“We previously coordinated this flight with SpaceX, and they approved us to image the flight. It provided an outstanding training opportunity for our camera systems operator,” NASA spokesperson Josh Finch told Business Insider on Wednesday. “This was not a request by SpaceX but their launch provided a great, local opportunity to train for upcoming imagery missions.”
Finch added that NASA would send the imagery to SpaceX “for evaluation.”
SpaceX is broadcasting the launch via YouTube.
In the meantime, fans of the company are on the ground and streaming their own live video of the launch site.
We recommend starting with NASASpaceflight’s video stream, embedded below, given the broadcasters’ knowledge and multiple quality camera views.
For a more distant view of the launch site, which is broadcast from the top of a hotel resort in South Padre Island about 6 miles away, check out SPadre’s 24-hour live feed.
Based on prior Starship prototype flights, a series of events typically precedes launch. A couple of hours beforehand, SpaceX will clear the launch site of personnel. Roughly an hour ahead of flight, storage tanks at the launch site will begin venting gases as SpaceX prepares to fuel Starship with cryogenic fuels.
Fueling later causes Starship to vent gases out of its top, signaling launch could occur within minutes.
Poor weather, a technical glitch, or a boat entering the launch’s danger zone — a new challenge for Starship — could lead to delays.
What SpaceX hopes to accomplish with its most ambitious Starship launch yet
SpaceX is taking a rapid but incremental approach to proving Starship’s core systems function as designed, making tweaks where the system needs work, and getting it back to the launch pad for more testing.
SpaceX flew a “Starhopper” prototype to about 492 feet (150 meters) in 2019 and launched a larger SN5 prototype to a similar altitude in August, as well as an SN6 prototype in September. Those tests helped SpaceX test the system’s giant Raptor rocket engines and landing capability.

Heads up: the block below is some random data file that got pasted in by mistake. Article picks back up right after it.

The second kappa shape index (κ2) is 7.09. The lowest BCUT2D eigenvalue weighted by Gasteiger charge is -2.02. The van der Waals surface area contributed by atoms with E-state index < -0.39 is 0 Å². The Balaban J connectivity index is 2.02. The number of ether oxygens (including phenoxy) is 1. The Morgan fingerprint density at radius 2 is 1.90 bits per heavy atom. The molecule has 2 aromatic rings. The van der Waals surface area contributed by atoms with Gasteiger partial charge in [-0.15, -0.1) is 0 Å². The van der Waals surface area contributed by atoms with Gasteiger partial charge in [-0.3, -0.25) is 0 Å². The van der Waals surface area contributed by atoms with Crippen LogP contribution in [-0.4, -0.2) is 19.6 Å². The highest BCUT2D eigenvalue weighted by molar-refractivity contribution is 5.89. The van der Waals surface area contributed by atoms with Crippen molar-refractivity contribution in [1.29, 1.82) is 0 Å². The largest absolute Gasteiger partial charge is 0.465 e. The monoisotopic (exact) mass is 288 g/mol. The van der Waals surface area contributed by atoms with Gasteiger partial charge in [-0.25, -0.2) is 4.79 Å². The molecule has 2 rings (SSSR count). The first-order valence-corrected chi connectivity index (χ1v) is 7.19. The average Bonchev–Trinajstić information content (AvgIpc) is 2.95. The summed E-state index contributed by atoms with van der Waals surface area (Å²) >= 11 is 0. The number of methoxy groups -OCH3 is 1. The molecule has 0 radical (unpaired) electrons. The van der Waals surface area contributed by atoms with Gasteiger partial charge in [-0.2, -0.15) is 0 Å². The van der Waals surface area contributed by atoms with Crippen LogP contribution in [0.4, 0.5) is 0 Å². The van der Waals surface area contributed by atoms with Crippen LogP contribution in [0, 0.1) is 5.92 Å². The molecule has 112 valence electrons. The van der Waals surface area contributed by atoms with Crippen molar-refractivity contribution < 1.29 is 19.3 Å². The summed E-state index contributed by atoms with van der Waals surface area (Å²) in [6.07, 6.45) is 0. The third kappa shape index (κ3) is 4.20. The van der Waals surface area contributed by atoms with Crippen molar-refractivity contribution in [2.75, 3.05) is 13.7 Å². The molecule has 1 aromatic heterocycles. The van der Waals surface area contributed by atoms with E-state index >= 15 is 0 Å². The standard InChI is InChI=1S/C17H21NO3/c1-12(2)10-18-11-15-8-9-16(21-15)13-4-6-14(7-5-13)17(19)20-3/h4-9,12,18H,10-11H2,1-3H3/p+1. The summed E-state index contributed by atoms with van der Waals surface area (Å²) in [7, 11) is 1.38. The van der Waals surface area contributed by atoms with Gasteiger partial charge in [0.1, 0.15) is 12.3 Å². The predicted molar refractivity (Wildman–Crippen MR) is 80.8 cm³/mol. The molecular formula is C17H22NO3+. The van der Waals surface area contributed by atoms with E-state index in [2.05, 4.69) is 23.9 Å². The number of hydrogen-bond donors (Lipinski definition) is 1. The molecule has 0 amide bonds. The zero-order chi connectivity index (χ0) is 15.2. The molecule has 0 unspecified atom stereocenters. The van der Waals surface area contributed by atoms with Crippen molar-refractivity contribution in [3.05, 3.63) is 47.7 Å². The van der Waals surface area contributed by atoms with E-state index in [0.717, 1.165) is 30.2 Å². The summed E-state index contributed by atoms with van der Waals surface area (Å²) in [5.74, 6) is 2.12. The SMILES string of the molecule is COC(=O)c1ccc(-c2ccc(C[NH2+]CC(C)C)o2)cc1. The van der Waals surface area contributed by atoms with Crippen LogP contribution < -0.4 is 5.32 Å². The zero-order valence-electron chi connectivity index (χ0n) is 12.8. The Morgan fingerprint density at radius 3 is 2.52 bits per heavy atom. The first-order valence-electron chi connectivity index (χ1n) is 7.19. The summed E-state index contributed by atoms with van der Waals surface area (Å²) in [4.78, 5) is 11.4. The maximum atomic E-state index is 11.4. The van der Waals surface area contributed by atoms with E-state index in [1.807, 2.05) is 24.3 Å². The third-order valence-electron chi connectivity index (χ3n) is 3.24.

This week’s test flight is a big step in seeing whether SN8 can withstand the rigors of greater altitudes, speeds, and maneuvers.
If all goes well, SN8 will lift off the pad and mostly fade from view. As it reaches the apogee of its flight, the thrusters of a reaction-control system will tip the vehicle forward into a “belly flop,” skydiving-like position. This will allow SpaceX to see how Starship’s canards and wing flaps perform as the vehicle careens back to Earth.
“SN8 will also attempt to perform a landing flip maneuver, which would be a first for a vehicle of this size,” SpaceX said on its site, adding that “success is not measured by completion of specific objectives but rather how much we can learn as a whole, which will inform and improve the probability of success in the future.”
SpaceX ultimately hopes to leave behind suborbital launch attempts and try rocketing Starships to orbit from Boca Chica. However, the company now faces a new environmental analysis with the FAA. Depending on how that process plays out, SpaceX may see a delay to orbit from a few months to a few years.
This story has been updated with new information. It was originally published at 11:16 a.m. ET.